The One about the Rokinon FE14M-C 14mm F2.8 Ultra Wide Lens

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For the past six months, I have debated on this lens. For one, its a Samyang lens rebranded to Rokinon, Bower, Bell & Howell to name a few (and thus, keep an eye on the various prices as you will find one lower than the other) but the Rokinon price dropped for a few days and it was time to strike.

As I have a good number of prime lenses for portrait, macro and zoom…I wanted a lens where I’m able to capture scenery but also real estate. One that was ultra wide and one that was not a fish eye lens (although you can get a slight fisheye curve using this lens).

So, here is my review of the Rokinon FE14M-C 14mm F2.8 Ultra Wide Lens.

A. UNPACKAGING

I am familiar with Rokinon products, one of the lenses for my Canon A-1 that my father gave me had a Rokinon 28mm from the late ’70s. And perusing the various photo sites and reading about how the Samyang lens that were rebranded is a newer lens that gives a solid performance, I had to give it a try. It comes in a box, well-packed with styrofoam and comes with instructions.

Inside is the lens, which is heavy and built like a tank and comes with a pouch, lens cover and cap.

B. TEST

I tested this lens on a Canon T3i and at first, I went out and took a picture of my house and the neighborhood. I was happy to see how the ultra-wide lens is what I needed but it’s important to know that the lens is controlled not through the camera but the lens. So you need to turn the lens to access the aperture and the focus ring.

Although I prefer manual focusing over auto (and this is a manual prime lens), I’m so used to focusing on an object and getting what I need. But each time I turned the ring, I couldn’t tell if the picture was good. I had to look on my viewfinder, increase the size to see if it was right or not and it wasn’t. It was blurry.

I was a bit frustrated because I couldn’t get any good photos until I went to a Samyang forum and those who owned Rokinon, Bowers and Bell’s were talking about how they have their aperture set at 5.6 as they found that to be “the sweet spot”.

So, I went back out…set the aperture from 2.8 to 5.6 and sure enough, I was taking clear pictures with this lens.

A few weeks later, I decided to take this lens out for another test as I was traveling to the Bay Area. Scenery, buildings….they turned out great. But I wanted to try this on people. Of course, some people are freaked out when I’m like a foot away from their face but yet, on the viewfinder I’m actually getting their whole body. But I was able to get a few good pictures. Once again, I can’t tell if it’s going to be clear enough because each time I manually focused, everything look the same. So, a lesson I learned is to take many shots because it’s so wide that it’s not easy and I have to advise, if you have an iPad or laptop nearby, it’s good to see your photos and see if what you are getting is right. Or use the viewfinder and constantly increasing the size to see if its blurry or not.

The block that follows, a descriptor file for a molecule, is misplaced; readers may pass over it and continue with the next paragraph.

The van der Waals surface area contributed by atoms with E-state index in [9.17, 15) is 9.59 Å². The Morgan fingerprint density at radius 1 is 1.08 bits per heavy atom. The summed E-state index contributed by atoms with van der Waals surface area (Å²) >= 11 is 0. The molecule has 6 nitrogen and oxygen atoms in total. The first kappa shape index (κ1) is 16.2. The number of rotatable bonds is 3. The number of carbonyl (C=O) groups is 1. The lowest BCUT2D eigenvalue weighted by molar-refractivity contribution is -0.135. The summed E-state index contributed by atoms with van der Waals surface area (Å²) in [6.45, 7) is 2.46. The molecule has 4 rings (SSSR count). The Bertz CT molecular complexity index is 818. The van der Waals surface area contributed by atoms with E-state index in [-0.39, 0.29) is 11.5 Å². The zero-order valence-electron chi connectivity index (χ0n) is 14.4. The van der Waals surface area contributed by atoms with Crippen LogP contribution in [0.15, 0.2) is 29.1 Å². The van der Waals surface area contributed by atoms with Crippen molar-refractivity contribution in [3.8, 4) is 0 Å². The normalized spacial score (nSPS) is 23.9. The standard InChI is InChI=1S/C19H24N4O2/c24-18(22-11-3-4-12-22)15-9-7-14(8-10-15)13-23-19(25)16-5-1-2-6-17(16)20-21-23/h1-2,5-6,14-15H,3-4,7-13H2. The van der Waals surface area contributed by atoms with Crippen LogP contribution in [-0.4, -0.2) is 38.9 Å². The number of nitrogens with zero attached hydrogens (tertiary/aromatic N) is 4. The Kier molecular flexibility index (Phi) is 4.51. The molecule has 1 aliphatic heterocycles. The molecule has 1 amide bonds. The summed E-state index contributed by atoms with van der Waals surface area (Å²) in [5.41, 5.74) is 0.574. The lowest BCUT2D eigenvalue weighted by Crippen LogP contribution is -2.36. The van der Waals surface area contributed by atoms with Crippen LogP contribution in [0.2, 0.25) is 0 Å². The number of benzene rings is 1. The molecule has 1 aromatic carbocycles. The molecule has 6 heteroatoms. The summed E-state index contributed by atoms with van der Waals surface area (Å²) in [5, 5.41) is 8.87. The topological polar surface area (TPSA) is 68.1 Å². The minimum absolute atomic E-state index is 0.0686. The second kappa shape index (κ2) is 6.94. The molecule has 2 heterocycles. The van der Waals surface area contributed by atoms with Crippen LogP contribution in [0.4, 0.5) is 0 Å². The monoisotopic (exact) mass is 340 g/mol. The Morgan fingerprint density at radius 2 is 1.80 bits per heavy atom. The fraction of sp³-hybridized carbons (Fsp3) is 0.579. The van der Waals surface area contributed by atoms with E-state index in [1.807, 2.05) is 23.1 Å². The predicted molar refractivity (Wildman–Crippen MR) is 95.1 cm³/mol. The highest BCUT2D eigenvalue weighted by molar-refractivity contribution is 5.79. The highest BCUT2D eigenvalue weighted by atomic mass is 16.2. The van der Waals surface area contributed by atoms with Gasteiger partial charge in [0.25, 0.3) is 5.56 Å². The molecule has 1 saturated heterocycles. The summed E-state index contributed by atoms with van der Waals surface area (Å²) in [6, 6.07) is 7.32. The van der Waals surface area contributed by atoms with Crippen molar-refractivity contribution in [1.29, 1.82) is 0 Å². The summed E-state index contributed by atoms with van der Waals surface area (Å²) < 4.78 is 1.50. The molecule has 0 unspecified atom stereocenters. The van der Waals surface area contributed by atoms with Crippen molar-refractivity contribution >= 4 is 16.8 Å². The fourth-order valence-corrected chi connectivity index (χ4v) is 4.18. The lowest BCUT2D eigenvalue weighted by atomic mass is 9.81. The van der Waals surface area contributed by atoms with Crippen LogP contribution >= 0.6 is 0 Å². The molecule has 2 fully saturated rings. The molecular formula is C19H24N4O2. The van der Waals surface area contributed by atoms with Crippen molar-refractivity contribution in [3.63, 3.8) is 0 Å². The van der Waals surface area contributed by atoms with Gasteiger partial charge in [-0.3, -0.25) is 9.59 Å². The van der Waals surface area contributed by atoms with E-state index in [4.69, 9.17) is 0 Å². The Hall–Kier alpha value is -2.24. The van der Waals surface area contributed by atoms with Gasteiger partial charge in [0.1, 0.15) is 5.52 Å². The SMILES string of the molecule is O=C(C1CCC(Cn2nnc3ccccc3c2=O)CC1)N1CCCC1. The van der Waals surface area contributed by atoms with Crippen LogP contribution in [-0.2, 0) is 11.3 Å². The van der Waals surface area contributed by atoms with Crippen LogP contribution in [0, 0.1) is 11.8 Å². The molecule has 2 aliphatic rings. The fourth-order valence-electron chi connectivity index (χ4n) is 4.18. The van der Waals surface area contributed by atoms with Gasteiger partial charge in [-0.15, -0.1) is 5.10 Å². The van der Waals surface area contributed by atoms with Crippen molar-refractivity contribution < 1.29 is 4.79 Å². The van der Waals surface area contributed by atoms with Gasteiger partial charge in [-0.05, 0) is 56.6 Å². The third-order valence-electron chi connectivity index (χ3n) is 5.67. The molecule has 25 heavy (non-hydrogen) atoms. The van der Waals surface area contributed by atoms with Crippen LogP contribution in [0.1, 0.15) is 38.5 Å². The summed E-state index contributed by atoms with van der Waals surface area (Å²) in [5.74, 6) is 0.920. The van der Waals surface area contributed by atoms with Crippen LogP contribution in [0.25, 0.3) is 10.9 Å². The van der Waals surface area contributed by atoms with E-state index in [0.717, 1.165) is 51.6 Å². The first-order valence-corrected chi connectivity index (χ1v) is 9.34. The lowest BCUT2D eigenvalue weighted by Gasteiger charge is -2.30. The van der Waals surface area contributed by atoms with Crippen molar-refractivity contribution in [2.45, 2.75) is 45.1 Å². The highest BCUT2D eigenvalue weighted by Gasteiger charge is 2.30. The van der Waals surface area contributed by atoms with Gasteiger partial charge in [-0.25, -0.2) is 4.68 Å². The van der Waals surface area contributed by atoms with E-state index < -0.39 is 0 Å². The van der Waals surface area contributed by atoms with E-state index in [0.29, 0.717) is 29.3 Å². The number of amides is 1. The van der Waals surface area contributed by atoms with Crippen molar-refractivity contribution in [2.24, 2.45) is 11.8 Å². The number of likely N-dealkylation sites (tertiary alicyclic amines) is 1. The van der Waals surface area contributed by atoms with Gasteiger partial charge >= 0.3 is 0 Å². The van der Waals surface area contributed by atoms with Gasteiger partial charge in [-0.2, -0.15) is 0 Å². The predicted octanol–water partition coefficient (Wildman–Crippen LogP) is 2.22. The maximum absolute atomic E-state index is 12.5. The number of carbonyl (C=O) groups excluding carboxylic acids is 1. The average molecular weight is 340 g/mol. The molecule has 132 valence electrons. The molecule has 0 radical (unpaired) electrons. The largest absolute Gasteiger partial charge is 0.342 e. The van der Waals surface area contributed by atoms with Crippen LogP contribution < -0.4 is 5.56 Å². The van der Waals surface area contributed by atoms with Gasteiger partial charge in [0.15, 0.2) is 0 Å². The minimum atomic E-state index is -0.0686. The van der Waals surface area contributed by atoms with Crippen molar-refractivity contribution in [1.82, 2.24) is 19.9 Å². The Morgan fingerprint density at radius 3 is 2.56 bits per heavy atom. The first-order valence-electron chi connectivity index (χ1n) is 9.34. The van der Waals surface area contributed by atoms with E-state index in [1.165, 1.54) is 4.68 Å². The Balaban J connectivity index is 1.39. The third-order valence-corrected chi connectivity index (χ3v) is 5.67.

I have only kept at f5.6 and a few others for aperture as many have recommended but have not been able to get great shots at f2.8. But I’m still learning this lens…

For those trying to take pictures of objects or people close-up, here are some test results:

f/4 – If distance is about 6.5 feet
f/5.6 – If distance is about 4.9 feet
f/8 – If distance is about 3.2 feet
f/11 – If distance is about 2.5 feet
f/22 – If distance is about 1.6 feet

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JUDGMENT CALL:

First, the build and presentation of this lens is great. As mentioned, the Rokinon FE14M-C 14mm F2.8 Ultra Wide Lens is built like a tank and I was quite pleased. Especially that it came with the two caps and the pouch, which was a nice addition.

Second, I was able to get really nice shots with this lens (which I will post test shots on Amazon).

Third, you’ll need to spend time with this lens. It’s not as easy as a Canon 50 mm prime lens and focus and you get it right via viewfinder or screen. This one, you’ll need to take a few pictures, view the photo to see if its blurry or not and you also want to have good lighting.

As mentioned, like others who used the Samyang and were able to get great pictures at 5.6 aperture but this is a lens that really does challenge you in someways. This is my first ultra wide and not sure how the more expensive ones perform compared to this lens but the good thing is that I was able to take really good photos but I would like to get better photos at 2.8 rather than keeping things at 5.6 all the time.

Overall, it’s a solid lens and for its price, it’s definitely worth it if you are a photographer on a budget.


 

Dennis A. Amith